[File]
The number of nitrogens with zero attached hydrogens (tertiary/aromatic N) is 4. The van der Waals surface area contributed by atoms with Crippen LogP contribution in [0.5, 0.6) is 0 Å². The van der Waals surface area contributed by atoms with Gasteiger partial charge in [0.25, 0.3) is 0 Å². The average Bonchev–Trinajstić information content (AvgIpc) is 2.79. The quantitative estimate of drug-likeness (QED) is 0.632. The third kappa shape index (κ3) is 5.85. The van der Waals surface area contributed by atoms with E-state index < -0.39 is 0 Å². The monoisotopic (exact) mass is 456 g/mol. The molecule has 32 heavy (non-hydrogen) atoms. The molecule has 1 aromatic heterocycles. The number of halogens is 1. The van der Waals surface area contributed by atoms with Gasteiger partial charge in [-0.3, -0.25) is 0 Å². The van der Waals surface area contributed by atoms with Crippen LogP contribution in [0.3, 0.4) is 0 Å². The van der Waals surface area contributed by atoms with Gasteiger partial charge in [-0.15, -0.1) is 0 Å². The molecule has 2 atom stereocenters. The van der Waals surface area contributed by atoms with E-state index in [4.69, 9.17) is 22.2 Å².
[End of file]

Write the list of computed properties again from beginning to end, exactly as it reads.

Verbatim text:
The number of nitrogens with zero attached hydrogens (tertiary/aromatic N) is 4. The van der Waals surface area contributed by atoms with Crippen LogP contribution in [0.5, 0.6) is 0 Å². The van der Waals surface area contributed by atoms with Gasteiger partial charge in [0.25, 0.3) is 0 Å². The average Bonchev–Trinajstić information content (AvgIpc) is 2.79. The quantitative estimate of drug-likeness (QED) is 0.632. The third kappa shape index (κ3) is 5.85. The van der Waals surface area contributed by atoms with E-state index < -0.39 is 0 Å². The monoisotopic (exact) mass is 456 g/mol. The molecule has 32 heavy (non-hydrogen) atoms. The molecule has 1 aromatic heterocycles. The number of halogens is 1. The van der Waals surface area contributed by atoms with Gasteiger partial charge in [-0.3, -0.25) is 0 Å². The van der Waals surface area contributed by atoms with Crippen LogP contribution in [0.3, 0.4) is 0 Å². The van der Waals surface area contributed by atoms with Gasteiger partial charge in [-0.15, -0.1) is 0 Å². The molecule has 2 atom stereocenters. The van der Waals surface area contributed by atoms with E-state index in [4.69, 9.17) is 22.2 Å².